16/04/08Score Notes Interviews Geoff Zanelli


SN: As far as unique projects go, where would you rank "Outlander" on your list of scoring assignments?

Geoff: It's got to be right near the top. That's what hooked me in, actually, the unique story. A man from space brings an alien monster to earth, but it's set more than 1,000 years ago in Viking territory! I wondered, "how is this going to work?" You've got to see it yourself, but it holds together very well because it's rooted in a very classic story, Beowulf.

SN: At what point did you get involved in the project and what was your initial reaction to the material?

Geoff: It was after they shot the film and had their edit in progress. So I went over to director Howard McCain's edit room and met with him, the editor David Dodson and producers John Shimmel and Chris Roberts. I remember them showing me an early version of the trap sequence with the alien on fire, wreaking havoc on this Viking village, taking heads off of people and just generally messing things up. I'd been looking for a fantasy film, something imaginative since I enjoyed working on the Pirates films so much and this was a perfect match. And once you sit down with Howard, his enthusiasm is contagious.

SN: Can you tell us about the inspiration behind the key themes that you developed for the score?

Geoff: Sure. I started with the Viking music. That's the most "classic" of the themes. It had to be earthly, something to root the score in to counterbalance the story against so it's the most orchestral music in the film. People picked up on the fact that I didn't just go and write a big major-key heroic theme for this, and that was deliberate too. It still plays heroism but it's "serious" music, it plays the story about the succession of kings in a reverent way.

There was a theme for our aliens, the Moorwen too. There's actually two in a way, one for the monstrous aspects which plays during the action, and another theme which is the emotional side of the story. That was for a flashback sequence where we see the Moorwen genocide that Kainan, the spaceman who brings the Moorwen to earth on accident, has been involved with as a soldier.

And Kainan himself gets other-wordly music. It's more synthetic for him, and maybe a little military too. The idea is that it's very different from the Viking music for the contrast, different instruments, different approach altogether but then over time, as Kainan assimilates into Viking culture, bits of the Viking them start to transfer onto him. He earns it, really, he earns his Vikinghood and so the music transfers over to him.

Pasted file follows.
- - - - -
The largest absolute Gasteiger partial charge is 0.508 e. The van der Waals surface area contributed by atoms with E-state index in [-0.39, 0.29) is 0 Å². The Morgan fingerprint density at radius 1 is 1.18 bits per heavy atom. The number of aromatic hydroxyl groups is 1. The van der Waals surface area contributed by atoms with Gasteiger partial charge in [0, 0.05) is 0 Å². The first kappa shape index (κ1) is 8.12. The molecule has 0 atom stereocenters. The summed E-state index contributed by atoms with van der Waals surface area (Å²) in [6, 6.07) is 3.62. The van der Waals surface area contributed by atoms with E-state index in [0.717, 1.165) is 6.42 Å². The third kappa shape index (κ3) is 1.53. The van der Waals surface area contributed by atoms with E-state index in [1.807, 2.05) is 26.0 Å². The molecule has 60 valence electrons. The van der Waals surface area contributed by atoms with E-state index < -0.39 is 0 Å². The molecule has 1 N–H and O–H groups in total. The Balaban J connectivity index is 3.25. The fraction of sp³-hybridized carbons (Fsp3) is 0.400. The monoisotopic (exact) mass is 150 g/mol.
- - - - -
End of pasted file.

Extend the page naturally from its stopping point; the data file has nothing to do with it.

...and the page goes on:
SN: How important was it to have a strong main theme as the foundation of the soundtrack?

Geoff: Crucial, I think. There had to be this thematic music that roots the score in something believable and familiar so you can buy into the story. I didn't want the audience to feel alienated from the world, I'd rather draw them in to the film, make them take the journey with us rather than just sit back and watch a bunch of people go through it on screen.

SN: Can you describe some of the unique instruments that you employed for this film?

Geoff: We had a wide palette for this. I wanted to have no limits with what I could use and Howard was on board with that approach, it's one of the things we talked about early on. So there's the orchestra, but also a ton of synthesizers, some woodwind instruments from different cultures around the world, a middle eastern fiddle, there's a female vocal solo in a few places, an early form of harp called a lyre, and hand drums which are something we know the Vikings actually played. There's even some electric guitars in there, a few anyway, and some parts where the drums are more like rock drums as opposed to the tribal drums that happen in other parts of the score.

SN: Looking forward, do you think that "Outlander" will catch on as a cult classic among sci-fi and action fans?

Geoff: There are a ton of people, myself included, who are interested in these types of imaginative stories so yes, I have a hunch it'll catch on. The response for the limited theatrical release has been very, very positive already. People sought this film out once they heard about it so that's a good sign.

SN: As we wrap up this brief discussion, can you tell us about some of the projects you are currently working on?

Geoff: Right now I'm co-scoring a miniseries called The Pacific, which is a World War Two story by Steven Spielberg and Tom Hanks who also made Band Of Brothers. It's a magnificent show! It'll play on HBO, not sure the exact release date for it though. I'm sharing writing duties with Hans Zimmerr and Blake Neely on it.

Also, a few months ago I co-scored a movie called Game which comes out in September. That one was with Robb Williamson, and we got to be pretty crazy, unconventional and experimental. Definitely not the kind of thing people have heard me do before, which made it fun! That film has an interesting premise too, it's about mind control in the future where criminals are used as characters in these live battles which are then televised around the world, sort of like playing a video game only you're controlling actual humans. And one of those humans is Gerard Butler. We've got a huge body count in that one. It's directed by Mark Neveldine and Brian Taylor, the same guys who directed Crank so that should give you some idea of how crazy we got to be...

That's what's keeping me busy nowadays. Thanks for your interest in my score, by the way. I'm glad to see Outlander finding its audience.